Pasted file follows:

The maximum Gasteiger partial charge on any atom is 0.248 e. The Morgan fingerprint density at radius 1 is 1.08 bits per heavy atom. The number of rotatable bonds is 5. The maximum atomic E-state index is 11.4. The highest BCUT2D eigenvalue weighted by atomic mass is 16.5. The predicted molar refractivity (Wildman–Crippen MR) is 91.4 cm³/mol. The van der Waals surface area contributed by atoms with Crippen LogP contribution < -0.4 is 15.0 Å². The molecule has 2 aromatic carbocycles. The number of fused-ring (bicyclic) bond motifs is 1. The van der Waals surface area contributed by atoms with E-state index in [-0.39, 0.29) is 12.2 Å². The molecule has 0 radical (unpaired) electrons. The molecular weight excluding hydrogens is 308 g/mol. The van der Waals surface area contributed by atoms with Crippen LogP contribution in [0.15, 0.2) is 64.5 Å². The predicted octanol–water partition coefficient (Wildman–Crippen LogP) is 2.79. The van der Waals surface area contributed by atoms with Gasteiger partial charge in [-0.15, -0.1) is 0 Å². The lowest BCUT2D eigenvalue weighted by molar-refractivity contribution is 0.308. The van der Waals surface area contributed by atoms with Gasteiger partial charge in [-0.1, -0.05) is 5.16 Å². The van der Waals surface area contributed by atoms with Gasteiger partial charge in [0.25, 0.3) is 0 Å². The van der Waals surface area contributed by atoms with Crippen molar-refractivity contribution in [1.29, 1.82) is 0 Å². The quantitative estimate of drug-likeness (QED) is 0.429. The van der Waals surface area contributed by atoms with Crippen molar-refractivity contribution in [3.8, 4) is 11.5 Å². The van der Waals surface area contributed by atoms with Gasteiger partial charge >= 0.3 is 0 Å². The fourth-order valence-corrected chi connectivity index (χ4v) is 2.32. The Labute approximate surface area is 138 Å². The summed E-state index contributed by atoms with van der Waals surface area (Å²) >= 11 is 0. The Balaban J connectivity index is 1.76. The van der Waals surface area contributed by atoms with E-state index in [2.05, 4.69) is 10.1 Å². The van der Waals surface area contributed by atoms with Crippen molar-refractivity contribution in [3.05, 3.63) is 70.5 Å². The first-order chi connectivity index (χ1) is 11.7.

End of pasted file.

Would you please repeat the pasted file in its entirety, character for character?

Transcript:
The maximum Gasteiger partial charge on any atom is 0.248 e. The Morgan fingerprint density at radius 1 is 1.08 bits per heavy atom. The number of rotatable bonds is 5. The maximum atomic E-state index is 11.4. The highest BCUT2D eigenvalue weighted by atomic mass is 16.5. The predicted molar refractivity (Wildman–Crippen MR) is 91.4 cm³/mol. The van der Waals surface area contributed by atoms with Crippen LogP contribution < -0.4 is 15.0 Å². The molecule has 2 aromatic carbocycles. The number of fused-ring (bicyclic) bond motifs is 1. The van der Waals surface area contributed by atoms with E-state index in [-0.39, 0.29) is 12.2 Å². The molecule has 0 radical (unpaired) electrons. The molecular weight excluding hydrogens is 308 g/mol. The van der Waals surface area contributed by atoms with Crippen LogP contribution in [0.15, 0.2) is 64.5 Å². The predicted octanol–water partition coefficient (Wildman–Crippen LogP) is 2.79. The van der Waals surface area contributed by atoms with Gasteiger partial charge in [-0.15, -0.1) is 0 Å². The lowest BCUT2D eigenvalue weighted by molar-refractivity contribution is 0.308. The van der Waals surface area contributed by atoms with Gasteiger partial charge in [-0.1, -0.05) is 5.16 Å². The van der Waals surface area contributed by atoms with Gasteiger partial charge in [0.25, 0.3) is 0 Å². The van der Waals surface area contributed by atoms with Crippen molar-refractivity contribution in [1.29, 1.82) is 0 Å². The quantitative estimate of drug-likeness (QED) is 0.429. The van der Waals surface area contributed by atoms with Crippen molar-refractivity contribution in [3.8, 4) is 11.5 Å². The van der Waals surface area contributed by atoms with Gasteiger partial charge >= 0.3 is 0 Å². The fourth-order valence-corrected chi connectivity index (χ4v) is 2.32. The Labute approximate surface area is 138 Å². The summed E-state index contributed by atoms with van der Waals surface area (Å²) >= 11 is 0. The Balaban J connectivity index is 1.76. The van der Waals surface area contributed by atoms with E-state index in [2.05, 4.69) is 10.1 Å². The van der Waals surface area contributed by atoms with Crippen molar-refractivity contribution in [3.05, 3.63) is 70.5 Å². The first-order chi connectivity index (χ1) is 11.7.